Inexperience remains issue for Cyclones

Darrin Cline

2011 is a far cry from 2010. 

A year ago, Iowa State pounded the Northern Iowa Panthers 42-0.

The Cyclones were only able to muster a one-point victory over their in-state rivals Friday. It was a tale of two duals for Kevin Jackson’s squad. Members of Cyclone nation witnessed a series of flat matches that allowed the opportunistic Panthers to jump out to an early lead. 

Iowa State dropped four of the first five matches, with the only win coming amid controversy at 149 pounds. Max Mayfield was the benefactor of an unsportsmanlike conduct call that gave the Cyclones their first three points.

While Jackson refuses to justify a lack of intensity, he recognizes the schism within the team.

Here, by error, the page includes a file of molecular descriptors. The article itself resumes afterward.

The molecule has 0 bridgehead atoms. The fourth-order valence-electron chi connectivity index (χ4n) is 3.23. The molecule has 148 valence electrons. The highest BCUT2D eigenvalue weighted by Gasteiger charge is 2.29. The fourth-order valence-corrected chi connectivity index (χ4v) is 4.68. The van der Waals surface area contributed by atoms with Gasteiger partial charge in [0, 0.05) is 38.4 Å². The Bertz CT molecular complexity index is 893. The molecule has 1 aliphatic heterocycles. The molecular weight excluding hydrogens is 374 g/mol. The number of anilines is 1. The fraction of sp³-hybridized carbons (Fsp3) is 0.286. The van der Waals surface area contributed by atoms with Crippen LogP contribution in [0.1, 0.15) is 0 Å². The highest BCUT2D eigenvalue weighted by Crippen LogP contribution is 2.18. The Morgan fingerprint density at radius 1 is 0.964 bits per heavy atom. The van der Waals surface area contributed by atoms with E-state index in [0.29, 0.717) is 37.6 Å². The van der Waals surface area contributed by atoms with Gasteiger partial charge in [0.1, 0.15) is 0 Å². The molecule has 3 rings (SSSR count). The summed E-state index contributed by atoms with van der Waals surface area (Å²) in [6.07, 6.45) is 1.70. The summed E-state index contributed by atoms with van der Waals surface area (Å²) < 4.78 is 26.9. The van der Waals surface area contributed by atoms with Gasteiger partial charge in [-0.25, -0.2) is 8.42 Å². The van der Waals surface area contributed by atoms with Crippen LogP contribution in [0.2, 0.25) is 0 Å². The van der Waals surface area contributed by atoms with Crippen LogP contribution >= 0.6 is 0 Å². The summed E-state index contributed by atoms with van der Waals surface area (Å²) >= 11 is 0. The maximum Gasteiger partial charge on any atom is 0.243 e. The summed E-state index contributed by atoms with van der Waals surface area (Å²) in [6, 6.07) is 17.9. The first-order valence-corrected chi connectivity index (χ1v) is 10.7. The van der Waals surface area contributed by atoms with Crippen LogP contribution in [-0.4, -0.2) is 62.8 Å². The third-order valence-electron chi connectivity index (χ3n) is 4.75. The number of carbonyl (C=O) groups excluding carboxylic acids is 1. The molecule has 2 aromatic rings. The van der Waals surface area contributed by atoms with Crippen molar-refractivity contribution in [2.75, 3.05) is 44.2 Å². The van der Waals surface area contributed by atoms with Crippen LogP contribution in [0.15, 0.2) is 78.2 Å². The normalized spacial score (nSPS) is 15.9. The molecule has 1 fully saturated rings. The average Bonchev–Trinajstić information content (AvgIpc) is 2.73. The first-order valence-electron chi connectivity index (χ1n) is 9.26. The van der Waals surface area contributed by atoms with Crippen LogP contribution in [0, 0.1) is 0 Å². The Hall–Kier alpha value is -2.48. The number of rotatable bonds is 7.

“I don’t want to make excuses, but we do have some true freshmen,” Jackson said. “We do have some redshirt freshmen, and I think those are the matches you saw that were kind of flat, and those are the guys who have to keep their heads up and keep fighting.”

In what has become the norm, the upper-weight wrestlers rallied to give Iowa State the win. Veteran leadership has been the calling card for the squad in a series of recent duals. Andrew Sorenson and Jon Reader propelled the squad back into the meet.

With Reader and Sorenson trimming the deficit to two points and Jerome Ward and Kyle Simonson finishing the job, the meet proved to be exciting, yet concerning.

Expertise and mental intensity can often be the dividing line between victory and defeat, and the upperclassmen on the team have continually toed that line.

“It was just a mindset,” Ward said, whose major decision was the catalyst against Northern Iowa. “I was going to go get it, I wasn’t going to take no for an answer.”

Building this mental focus throughout the roster and becoming more tenacious is a growing necessity.

Jackson hopes his young guys can tune in to the attitudes and performances of their peers.

“I think when those guys can see the other guys perform at a high level, it will motivate them to perform at a high level,” Jackson said.